THE CLASH OF IMAGES by Abdelfattah Kilito, translated by Robyn Cresswell (Darf Publishers); Language: French (Moroccan)

The vast world of an acclaimed Moroccan writer and thinker, a complete read and beautifully imperceptible translation burst open within the simple covers of this slender volume.

This is a deeply effecting book. Kilito reconciles himself and his characters to the changing world of Arabic life and language with his vivid characters and stories depicting the clashes and challenges of text and image; classical and modern language; European, modern and Arabic influences; image and identity.  He is a sophisticated analyst but his fiction is so spellbinding and often funny that you glide through this collection of stories happily hypnotised. His focus is the child Abdallah, a lover of comic books and cowboy films, and his extended family, in his personal journey from Quranic school to French education, love, death and modern life, questioning our modern relationship as humans with words and images.


THE AVIATOR by Eugene Vodolazkin, translated by Lisa C. Hayden (One World); Languager: Russian

Like all the best science fiction this is firmly based in reality but what can a cryogenically frozen Aviator reveal about a century of Russian history?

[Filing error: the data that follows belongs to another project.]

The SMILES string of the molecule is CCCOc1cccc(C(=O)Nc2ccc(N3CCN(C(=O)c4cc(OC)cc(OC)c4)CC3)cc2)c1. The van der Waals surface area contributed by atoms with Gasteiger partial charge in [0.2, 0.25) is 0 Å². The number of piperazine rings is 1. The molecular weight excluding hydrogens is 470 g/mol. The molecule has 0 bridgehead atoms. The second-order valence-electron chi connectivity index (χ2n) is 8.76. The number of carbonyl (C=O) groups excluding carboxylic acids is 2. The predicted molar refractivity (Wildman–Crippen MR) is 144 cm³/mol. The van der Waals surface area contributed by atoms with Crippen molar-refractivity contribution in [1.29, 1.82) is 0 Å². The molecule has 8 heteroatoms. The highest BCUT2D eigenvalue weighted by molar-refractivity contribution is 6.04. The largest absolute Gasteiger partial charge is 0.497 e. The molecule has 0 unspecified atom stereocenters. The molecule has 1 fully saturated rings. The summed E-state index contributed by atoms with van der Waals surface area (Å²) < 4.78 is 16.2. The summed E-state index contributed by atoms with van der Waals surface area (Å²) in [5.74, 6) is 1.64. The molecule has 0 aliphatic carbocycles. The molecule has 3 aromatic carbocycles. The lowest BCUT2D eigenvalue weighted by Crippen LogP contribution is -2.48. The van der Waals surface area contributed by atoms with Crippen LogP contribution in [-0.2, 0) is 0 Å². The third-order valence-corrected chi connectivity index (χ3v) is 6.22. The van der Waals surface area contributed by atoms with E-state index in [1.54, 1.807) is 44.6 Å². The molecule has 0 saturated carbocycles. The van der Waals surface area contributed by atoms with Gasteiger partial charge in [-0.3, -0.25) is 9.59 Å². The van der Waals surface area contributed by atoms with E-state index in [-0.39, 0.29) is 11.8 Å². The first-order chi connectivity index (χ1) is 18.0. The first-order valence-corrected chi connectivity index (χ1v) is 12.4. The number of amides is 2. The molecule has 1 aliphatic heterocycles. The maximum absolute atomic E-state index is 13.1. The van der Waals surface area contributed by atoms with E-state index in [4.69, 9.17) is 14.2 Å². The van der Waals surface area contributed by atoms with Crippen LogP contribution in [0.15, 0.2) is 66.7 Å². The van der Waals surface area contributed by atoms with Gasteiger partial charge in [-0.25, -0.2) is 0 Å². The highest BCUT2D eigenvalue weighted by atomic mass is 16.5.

What a splendid idea, to relate the history of 20th century Russia through the eyes of a Robinson Crusoe-loving time-traveller. The Aviator Innokenty lived through the Russian Revolution of 1917 and the Bolshevik labour camps but was then cryogenically frozen in a medical experiment – hence missing out on Stalin’s Purges, the Cold War and the collapse of the Soviet Union – and waking up (defrosting!) in modern Russia.  He recovers his lost memory by writing a journal. The slow, meandering memory-recall of ‘Part 1’ – Innokenty’s hospital defrosting period – is followed by a very lively, warming-up ‘Part 2’ with multiple narrators describing his return to society (wonderfully evocative St Petersburg), where he falls in love and becomes a media celebrity. However, the media are frustrated by the fact that Innokenty doesn’t remember the grand historical events of one hundred years ago but rather their smaller details – the smells, emotions, sights and sounds of history. 

Reviewed by Rosie Goldsmith

The EBRD Literature Prize 2019 longlist was announced on 17 January. A shortlist of three books (three authors and three translators) will be announced on 18 February 2019. All six will be invited to attend the award ceremony at the EBRD’s Headquarters at One Exchange Square, London, on 7 March, where the winner of the EBRD Literature Prize 2019 will be announced. More information here.


Rosie Goldsmith (Chair of the Judging Panel) is an award-winning journalist specialising in arts and foreign affairs. In twenty years at the BBC, she travelled the world and presented several flagship programmes. Rosie is a linguist and has lived in Europe, Africa and the USA. Today she combines journalism with chairing and curating literary events and festivals for leading cultural organisations. Known as a champion of international literature, translation and language learning, she promotes them whenever she can. She is Founder and Director of the European Literature Network.